As governments across the GCC strive to implement labour policies which accelerate the transition to “post oil” knowledgebased economies, this volume provides insights into the size of this challenge, along with analysis of progress to date. With a comprehensive coverage of the region (each GCC member is included in some respect), this new work provides unique insights into how the domestic policy agenda is shifting the region’s moribund labour markets inexorably towards greater productivity, positivity, sustainability and efficiency. This volume is based on a workshop held at the Gulf Research Meeting organized by the Gulf Research Center Cambridge in summer 2016.
In the past few years, most of the industrial growth in Saudi Arabia has been led by the construction & cement, metals & mining, and petrochemical & refineries sub- sectors, amongothers. The government’s plan for economic diversification, including investment in large infrastructure projects such as the six economic cities, is one of the key drivers of growth in the industry sector.
Real estate is one of the key non-oil sectors of the Saudi Arabian economy, and it will play an important role in the success of the economic diversification planned by the Kingdom. The real estate sector will continue to grow, led by a growing population, rising personal income, increasing participation of multinational companies in the country, government initiatives, and increased private participation.
The notion of “rentier mentality” has haunted the literature on the Gulf States for almost 40 years now. However, few studies have actually provided insight into how the Nationals themselves perceive their career motivators, employability and productivity. The eleven studies of this book present both empirical findings and case studies that reveal what nationals expect from their workplace and what hinders them from a personal, meaningful contribution. While it seems that an initially high work motivation is often annihilated by structural impediments such as a strong hierarchy or widespread wasta, it also seems that many national fail to understand the urgent requirements of the GCC labour markets.
Analyzing economic and/or political integration among countries from the labor market/migration perspective is relatively uncommon, and more so for the Gulf Cooperation Council (GCC) countries. In this paper, the authors start off with an analysis of the current status of the labor markets in the region, and then try to make the case that it is in the best interest of these countries to seek common ground in their labor market policies. They do this by examining the impact on closer integration on issues such as data collection, remittances, advancing skill levels, as well as addressing income inequality and recruitment issues. The paper concludes by outlining numerous policy recommendations.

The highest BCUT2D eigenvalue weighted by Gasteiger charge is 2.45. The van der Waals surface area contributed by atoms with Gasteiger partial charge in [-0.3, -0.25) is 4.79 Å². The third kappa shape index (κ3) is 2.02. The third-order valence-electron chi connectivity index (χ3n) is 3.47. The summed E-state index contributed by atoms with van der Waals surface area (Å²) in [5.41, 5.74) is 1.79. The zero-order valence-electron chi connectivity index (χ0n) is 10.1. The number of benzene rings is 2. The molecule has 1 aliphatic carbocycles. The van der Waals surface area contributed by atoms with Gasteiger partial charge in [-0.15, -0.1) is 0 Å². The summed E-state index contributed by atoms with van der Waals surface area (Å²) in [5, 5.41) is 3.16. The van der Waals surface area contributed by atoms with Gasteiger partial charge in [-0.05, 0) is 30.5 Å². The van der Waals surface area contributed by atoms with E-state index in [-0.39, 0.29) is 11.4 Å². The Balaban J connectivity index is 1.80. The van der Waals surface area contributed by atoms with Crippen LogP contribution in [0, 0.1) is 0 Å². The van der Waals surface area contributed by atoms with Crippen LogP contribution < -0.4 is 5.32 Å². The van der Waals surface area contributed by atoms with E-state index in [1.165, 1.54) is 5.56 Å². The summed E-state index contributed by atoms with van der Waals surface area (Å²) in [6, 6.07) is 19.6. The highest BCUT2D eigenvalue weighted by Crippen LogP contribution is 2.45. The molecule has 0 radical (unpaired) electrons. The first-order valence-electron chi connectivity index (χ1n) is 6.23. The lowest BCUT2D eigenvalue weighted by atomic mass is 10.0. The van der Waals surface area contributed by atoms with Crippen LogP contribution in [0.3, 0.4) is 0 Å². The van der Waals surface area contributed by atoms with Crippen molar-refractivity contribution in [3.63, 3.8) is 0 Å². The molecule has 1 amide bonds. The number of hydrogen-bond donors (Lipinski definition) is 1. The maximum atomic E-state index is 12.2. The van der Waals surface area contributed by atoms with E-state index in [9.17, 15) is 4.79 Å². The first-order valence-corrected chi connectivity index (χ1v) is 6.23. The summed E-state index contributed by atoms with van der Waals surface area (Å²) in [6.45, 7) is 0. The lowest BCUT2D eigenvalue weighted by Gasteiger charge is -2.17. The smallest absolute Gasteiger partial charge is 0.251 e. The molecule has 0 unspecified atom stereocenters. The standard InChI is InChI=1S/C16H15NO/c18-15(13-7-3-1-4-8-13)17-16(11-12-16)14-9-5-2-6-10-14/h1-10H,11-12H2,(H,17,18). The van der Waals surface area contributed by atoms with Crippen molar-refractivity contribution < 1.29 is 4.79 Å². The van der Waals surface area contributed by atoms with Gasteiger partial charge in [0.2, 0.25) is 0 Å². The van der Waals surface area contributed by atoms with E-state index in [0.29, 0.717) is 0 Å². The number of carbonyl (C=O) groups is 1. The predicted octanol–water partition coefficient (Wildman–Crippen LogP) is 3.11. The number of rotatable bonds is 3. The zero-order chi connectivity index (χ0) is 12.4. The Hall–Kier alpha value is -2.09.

This paper addresses a neglected area in studies of migrant labor in the Gulf States showing that exploitation of migrant workers occurs before deployment. Evidence from interviews conducted in the five major labour sending countries to Qatar (Philippines, Nepal, Bangladesh, Sri Lanka, and India) suggests that the recruitment procedures and corrupt practices by recruitment agencies and employing company personnel in the receiving country place unskilled workers in a highly vulnerable position prior to departure from their home countries. As a consequence of practices such as deception, false promises, substitute contracts, bribery, and extortion, there is evidence of debt bondage, forced labor, and trafficking within the normative framework of labor migration. Reform measures that are currently underway in Qatar include the banning of workers paying recruitment fees and charges to agents.
The GCC countries and the UAE and Qatar in particular have witnessed accelerated inflationratesfor three years now. Besides the dominant rent inflation,foodinflationhasbeenputinthespotlightrecently in the wake of food price hikes on a global scale. There should be no doubt that high food prices are very dangerous for political stability in all directions. That is because food security is a key element of human psychology. When such security is not guaranteed, it tends to exacerbate all sorts of cleavages and contrasts. There are also direct implications for the GCC countries where the demographic situation consists of a large expatriate population and a smaller national population base. In such situations, individuals who are normally tolerant of income or rights differences could begin to revolt and even question the political order. Moreover, it is the rulers who ultimately will be made responsible for the situation, and suspicion and animosity may erupt rapidly and unexpectedly. The issue thus deserves the utmost attention and decisive action.